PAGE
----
April 2023

This Birding Community E-bulletin is being distributed to active and concerned birders, those dedicated to the joys of birding and the protection of birds and their habitats. 

You can access an archive of past E-bulletins on the website of the National Wildlife Refuge Association (NWRA):
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Brown Jays seem to come and go. Some years they seem like a “very local resident” in the Lower Rio Grande Valley of Texas; in other years – they simply seem to be gone.


Brown Jays normally range south from the Lower Rio Grande Valley of Texas through Tamaulipas and Nuevo Leon in northeastern Mexico, southward to Panama along the Gulf-Caribbean slope below 5,000 ft. elevation.


Brown Jays were first found in the U.S. in 1969 from just below Falcon Dam, and the birds eventually started to be seen in river thickets from the dam to Roma, downstream about 18 miles. A small nesting colony was discovered near Santa Margarita in June 1974. By the next year, an estimated population of 40-50 birds was scattered among the thickets along the Rio Grande River, with breeding probably occurring annually. Gradually they could be found between Rio Grande City and San Ygnacio, and often at Salineño and Chapeño. Soon, some started coming to feeders at one or more of the local RV parks.


Eventually however, the numbers and the sightings shrank, and they did so fairly quickly. By the early 1990s perhaps only a dozen birds persisted. Some years: nothing!


So, it was a delight and surprise when a group of four Brown Jays was found on 3 March on the formerly reliable and private Santa Margarita Ranch in Starr County. Some days there were three or four birds present, some days only one, but often they were at feeders offering suet and cut oranges.


Photos of Brown Jays at Santa Margarita Ranch can be found here:


This private location is generally restricted, but organized groups for birders have been put together. The guides at the site are working for tips only ($25 per person recommended) as a way to keep the guiding structure sustainable. The Brown Jays were observed through March . You can find details here:


We could have included this aspect of the Brown Jay experience in our regular “Access Matters” section of the Birding Community E-bulletin, but we have another access-oriented report to make instead.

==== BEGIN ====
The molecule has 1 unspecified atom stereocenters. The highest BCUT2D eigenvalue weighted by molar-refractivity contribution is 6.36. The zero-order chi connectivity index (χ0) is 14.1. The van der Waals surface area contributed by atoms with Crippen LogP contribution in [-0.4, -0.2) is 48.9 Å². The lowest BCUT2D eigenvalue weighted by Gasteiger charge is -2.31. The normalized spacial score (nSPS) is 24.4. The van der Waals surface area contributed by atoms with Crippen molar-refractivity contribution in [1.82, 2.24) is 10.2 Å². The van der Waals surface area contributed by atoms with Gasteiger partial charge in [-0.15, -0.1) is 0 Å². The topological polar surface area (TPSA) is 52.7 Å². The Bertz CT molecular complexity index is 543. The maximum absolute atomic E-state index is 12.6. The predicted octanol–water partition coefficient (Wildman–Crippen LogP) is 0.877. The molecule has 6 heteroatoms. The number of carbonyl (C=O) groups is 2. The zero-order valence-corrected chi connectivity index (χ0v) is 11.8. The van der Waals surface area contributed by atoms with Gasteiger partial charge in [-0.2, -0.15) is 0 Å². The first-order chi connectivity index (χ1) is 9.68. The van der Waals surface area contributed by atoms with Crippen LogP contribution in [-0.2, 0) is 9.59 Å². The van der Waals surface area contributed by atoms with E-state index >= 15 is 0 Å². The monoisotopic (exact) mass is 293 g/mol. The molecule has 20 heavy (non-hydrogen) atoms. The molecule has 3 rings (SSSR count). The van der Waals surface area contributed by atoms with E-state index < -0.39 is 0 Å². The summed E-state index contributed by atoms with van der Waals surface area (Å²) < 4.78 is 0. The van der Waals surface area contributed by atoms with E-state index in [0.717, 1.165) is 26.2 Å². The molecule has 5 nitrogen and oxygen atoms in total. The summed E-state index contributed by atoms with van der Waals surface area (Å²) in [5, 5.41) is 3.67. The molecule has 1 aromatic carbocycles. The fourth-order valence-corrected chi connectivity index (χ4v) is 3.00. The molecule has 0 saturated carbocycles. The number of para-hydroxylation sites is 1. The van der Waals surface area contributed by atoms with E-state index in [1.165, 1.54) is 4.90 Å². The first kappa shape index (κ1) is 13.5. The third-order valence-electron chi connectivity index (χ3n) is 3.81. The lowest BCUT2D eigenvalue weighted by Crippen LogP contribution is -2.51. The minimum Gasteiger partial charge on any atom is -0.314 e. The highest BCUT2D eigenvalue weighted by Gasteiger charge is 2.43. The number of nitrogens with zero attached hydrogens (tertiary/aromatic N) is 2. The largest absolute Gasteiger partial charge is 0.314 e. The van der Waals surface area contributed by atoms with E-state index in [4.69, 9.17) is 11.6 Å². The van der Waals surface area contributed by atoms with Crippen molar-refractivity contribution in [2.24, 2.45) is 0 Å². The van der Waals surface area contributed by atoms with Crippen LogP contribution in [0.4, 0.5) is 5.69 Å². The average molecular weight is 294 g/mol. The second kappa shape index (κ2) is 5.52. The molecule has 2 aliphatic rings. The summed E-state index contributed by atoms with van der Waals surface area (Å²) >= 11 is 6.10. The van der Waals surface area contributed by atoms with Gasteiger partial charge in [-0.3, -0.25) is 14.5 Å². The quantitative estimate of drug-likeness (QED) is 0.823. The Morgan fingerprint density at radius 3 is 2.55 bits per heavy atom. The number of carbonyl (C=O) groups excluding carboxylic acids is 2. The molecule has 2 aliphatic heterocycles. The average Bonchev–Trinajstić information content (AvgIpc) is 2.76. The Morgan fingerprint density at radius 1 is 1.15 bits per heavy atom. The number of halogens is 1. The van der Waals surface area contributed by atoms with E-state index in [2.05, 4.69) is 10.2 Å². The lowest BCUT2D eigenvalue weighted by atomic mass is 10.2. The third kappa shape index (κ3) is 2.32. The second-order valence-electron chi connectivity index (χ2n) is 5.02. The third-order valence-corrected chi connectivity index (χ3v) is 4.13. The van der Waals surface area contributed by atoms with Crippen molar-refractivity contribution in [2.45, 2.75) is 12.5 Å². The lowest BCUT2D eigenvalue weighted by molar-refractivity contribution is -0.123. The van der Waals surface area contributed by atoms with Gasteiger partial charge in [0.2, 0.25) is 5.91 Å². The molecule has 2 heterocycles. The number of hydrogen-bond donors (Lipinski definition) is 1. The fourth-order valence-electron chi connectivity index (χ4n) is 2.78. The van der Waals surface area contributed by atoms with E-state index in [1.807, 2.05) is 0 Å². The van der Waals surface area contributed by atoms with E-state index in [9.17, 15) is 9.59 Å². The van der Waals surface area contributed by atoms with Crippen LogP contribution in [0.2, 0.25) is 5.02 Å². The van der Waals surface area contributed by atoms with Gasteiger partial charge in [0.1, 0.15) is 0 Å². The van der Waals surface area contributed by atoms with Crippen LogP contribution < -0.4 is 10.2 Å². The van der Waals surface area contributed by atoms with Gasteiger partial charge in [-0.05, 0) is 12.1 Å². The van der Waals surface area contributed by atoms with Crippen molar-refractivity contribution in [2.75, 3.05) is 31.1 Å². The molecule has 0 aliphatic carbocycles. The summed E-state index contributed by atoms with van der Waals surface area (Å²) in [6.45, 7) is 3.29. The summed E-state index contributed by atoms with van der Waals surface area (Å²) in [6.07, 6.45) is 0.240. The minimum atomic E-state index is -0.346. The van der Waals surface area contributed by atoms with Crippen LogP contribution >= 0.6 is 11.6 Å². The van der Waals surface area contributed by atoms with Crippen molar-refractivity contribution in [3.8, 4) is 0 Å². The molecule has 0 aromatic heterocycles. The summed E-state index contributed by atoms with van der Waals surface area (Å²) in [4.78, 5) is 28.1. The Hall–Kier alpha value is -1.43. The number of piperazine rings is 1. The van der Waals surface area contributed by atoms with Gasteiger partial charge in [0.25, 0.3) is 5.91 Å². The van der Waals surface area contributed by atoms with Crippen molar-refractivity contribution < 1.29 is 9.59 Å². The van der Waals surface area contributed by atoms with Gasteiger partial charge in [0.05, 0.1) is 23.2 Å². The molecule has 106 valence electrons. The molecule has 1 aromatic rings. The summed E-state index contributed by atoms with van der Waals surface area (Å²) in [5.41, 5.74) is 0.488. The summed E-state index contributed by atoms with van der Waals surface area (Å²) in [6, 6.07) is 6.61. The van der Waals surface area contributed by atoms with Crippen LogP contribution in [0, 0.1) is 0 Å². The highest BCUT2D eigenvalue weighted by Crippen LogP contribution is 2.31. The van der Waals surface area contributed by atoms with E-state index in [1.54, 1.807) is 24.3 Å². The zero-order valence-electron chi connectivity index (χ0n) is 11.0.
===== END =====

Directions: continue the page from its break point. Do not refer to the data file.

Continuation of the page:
In October of last year, we reported on the impact of Hurricane Ian on Ding Darling National Wildlife Refuge at Sanibel Island, Florida. The near-category-five storm ravaged Refuge habitat and facilities on 28 September, causing the closure of all its waters and land areas to public access. We reported on it here:


We also covered “Ding” under our “IBA News” in November:


“The ‘Ding’ team, with help from refuge crews from around the U.S., has been working nonstop to get parts of the Refuge open so the public can once again view the wildlife, which has made a remarkable comeback since Hurricane Ian, especially the birds,” according to “Ding” Refuge Complex Project Leader Kevin Godsea.


Visitors to the Refuge were thrilled to hear that the gate to the ever-popular and bird-filled Wildlife Drive would open for the first time since the hurricane in the first week of April. Plans for a Chamber of Commerce ribbon-cutting ceremony were included. The “Ding” Darling Visitor & Education Center will also open that week. Wildlife Drive hours - 7 a.m. to 5 p.m. Saturday through Thursday – will facilitate access, and entrance fees will remain the same as before the hurricane. You can find details here:


Birding is all about getting to see, hear, and share birds afield. And access at NWRs, parks, forests, and elsewhere is the essential prerequisite to enjoying and saving the birds. Accordingly, the hard work of USFWS staff, Friends, and volunteers at Ding Darling NWR should be appreciated as such. They make access happen!





And while we’re on the issue of available access, a new start to a “birding hotspots” inventory is now out there, covering NWRs, parks, forests, shoreline, golf-courses, lakes, roadside stops, dumps, cemeteries, and much more.


“Birding Hotspots” is a new open-source website that collects information about birding opportunities and locations from the local birders who know the sites best. These involve descriptions and maps of eBird hotspots, other websites, and local collaborators.